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Working Away by Larry Peckford

I will show my age in this piece. In the end, I hope to make a point – maybe not one that is surprising but still worth telling.

Have you ever heard of a telex? Compared to today it is ancient. In 1971, it was a remarkable telecommunications device that I encountered when I joined the federal manpower department in Grand Falls as an employment counselor.

Upon encountering this wonderful piece of equipment, I found out that I could communicate to other offices by originating a message from our office and send it instantly to other manpower offices across the country.

At the time, central Newfoundland had many operating mines and some closures. There was quite a good mining culture in the region, and there were both skilled and often unskilled workers who were willing to move to new mines across the country.

With one interview and a brief telex outlining qualifications, in no time I could be sending somebody to a mine in Ontario or Manitoba. No big human resource departments were involved, just my recommendation that the worker was genuine.

The department had a program that paid the moving costs for the worker and family. You won’t find that anymore, but as a newly-minted councillor I took full advantage of it.

I don’t know how many we sent across the country, but in its heyday, and over several years, our office was pretty big in the moving business. Major local industrial projects benefited from this service too, i.e. Churchill Falls hydro construction, mines in Labrador and others.

Our countrymen have always been a mobile crowd.

Before confederation the number of locals headed for the “Boston states” (New York and Boston) was a pretty big deal for our mobile workforce. Newfoundlanders were known as great workers, building skyscrapers in New York. Then after confederation, Toronto and Ontario seemed to be the place to go. Our workers had a great reputation.

I met a guy here in rural Ontario who flew our provincial flag on his property. I passed by his place a few times and finally drove in his driveway. I said I was looking for a Newfoundlander. There had to be one here somewhere.

I was pointed down the driveway to a man who, in a few short minutes, told me his story. He was the product of a family who in the 1950’s moved to Ontario. He never lived in the province but his relationship was pretty strong through his parents and extended family. The flag prominently displayed in front of his house was his statement of allegiance.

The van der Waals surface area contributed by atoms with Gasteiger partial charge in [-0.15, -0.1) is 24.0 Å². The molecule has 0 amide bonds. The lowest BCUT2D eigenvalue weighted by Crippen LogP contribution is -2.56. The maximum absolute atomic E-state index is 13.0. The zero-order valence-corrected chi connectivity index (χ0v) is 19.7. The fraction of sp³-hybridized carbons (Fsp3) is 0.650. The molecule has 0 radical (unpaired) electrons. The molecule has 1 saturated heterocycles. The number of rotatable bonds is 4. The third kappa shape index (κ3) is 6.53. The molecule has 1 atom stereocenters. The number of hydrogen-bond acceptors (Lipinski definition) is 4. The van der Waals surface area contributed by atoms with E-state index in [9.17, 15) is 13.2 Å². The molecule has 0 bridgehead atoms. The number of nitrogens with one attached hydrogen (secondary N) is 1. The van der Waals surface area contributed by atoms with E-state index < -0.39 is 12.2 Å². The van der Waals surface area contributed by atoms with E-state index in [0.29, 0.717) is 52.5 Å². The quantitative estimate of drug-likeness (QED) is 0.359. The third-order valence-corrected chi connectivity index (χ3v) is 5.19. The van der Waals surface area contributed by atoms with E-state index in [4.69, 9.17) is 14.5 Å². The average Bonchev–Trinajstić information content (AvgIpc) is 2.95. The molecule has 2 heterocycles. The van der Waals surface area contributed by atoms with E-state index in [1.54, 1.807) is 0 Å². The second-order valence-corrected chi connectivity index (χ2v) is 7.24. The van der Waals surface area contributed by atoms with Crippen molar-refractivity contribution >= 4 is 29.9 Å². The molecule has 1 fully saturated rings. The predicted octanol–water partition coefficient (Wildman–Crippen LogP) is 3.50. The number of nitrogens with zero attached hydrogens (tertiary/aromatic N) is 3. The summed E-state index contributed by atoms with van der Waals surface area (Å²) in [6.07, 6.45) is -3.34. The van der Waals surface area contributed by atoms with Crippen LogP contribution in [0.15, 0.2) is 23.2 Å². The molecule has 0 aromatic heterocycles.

Folks in the Southwest coast part of Newfoundland probably did not see this play out quite as I describe. The strong presence of the railway and ferry operations in this region were big employers at the time. Likewise, the almost year-round fishery that had deep sea operations and fish plants benefited the regional workforce greatly.

However, in later years, with employment diminishing in these sectors, the southwest coast workforce became more mobile. Along with the rest of the province, the Alberta oil and gas economy became a magnet. My seasonal visits back here were highlighted by much new housing, evident in the more rural communities especially. I was told much of that came from Alberta “oil money.”

There’s been lots written about how the Alberta’s booming economy benefited Newfoundland and Labrador. A CBC piece I came upon, written last year, is still relevant to the situation today.

It comes as no surprise that many workers in the “fly-in, fly out” category work largely in the oil and gas sector. Those workers have seen quite a change the past year or so as Alberta’s unemployment rate shot up to around 11% in 2020. The same year, the Alberta economy shrank by almost 6%. These are big numbers for this usually prosperous province and local workers and their communities in NL have no doubt felt it.

As another point of reference, my source points out that in 2014 Newfoundland and Labrador, workers made nearly $1.1 billion working outside the province and $700M of that was earned in Alberta. My information is that, at its peak in 2018, 14,000 people from the province commuted to work in Alberta alone.

There is always some lag in getting current information, but we know the situation has greatly worsened in recent years. As news stories tell us, for our mobile workforce the COVID pandemic has only made things worse.

Whatever recovery there is for the oil and gas sector, both in Newfoundland and Alberta, things will likely be slow and never reach the highs experienced in past years.

My personal experiences which I just recounted shows worker mobility has been ever thus in Newfoundland Believe it or not, the mining industry today shows real promise, but we need more to happen to take up the slack of a diminished oil and gas industry both within the province and in Alberta.

Where do we go from here? The precarious state of the provincial economy is for all to see and there is an urgency to address our future prospects.

Newfoundland is the victim of a vastly changed economic landscape, both locally and in Canada. The reliance on out-of-province employment has seen better days. God knows we don’t need more out migration. Better heads than mine will be seized with this, and we hope our politicians can cooperate in a unity of purpose to help make things better.

Oh me nerves!

Larry Peckford and his wife, Dianne (née LeRiche), have lived in Ottawa for the past 10 years, but keep a seasonal residence in the Codroy Valley. Larry has worked as a NL public servant and community volunteer. An occasional blogger, he also writes other pieces of personal interest. You can e-mail him at:

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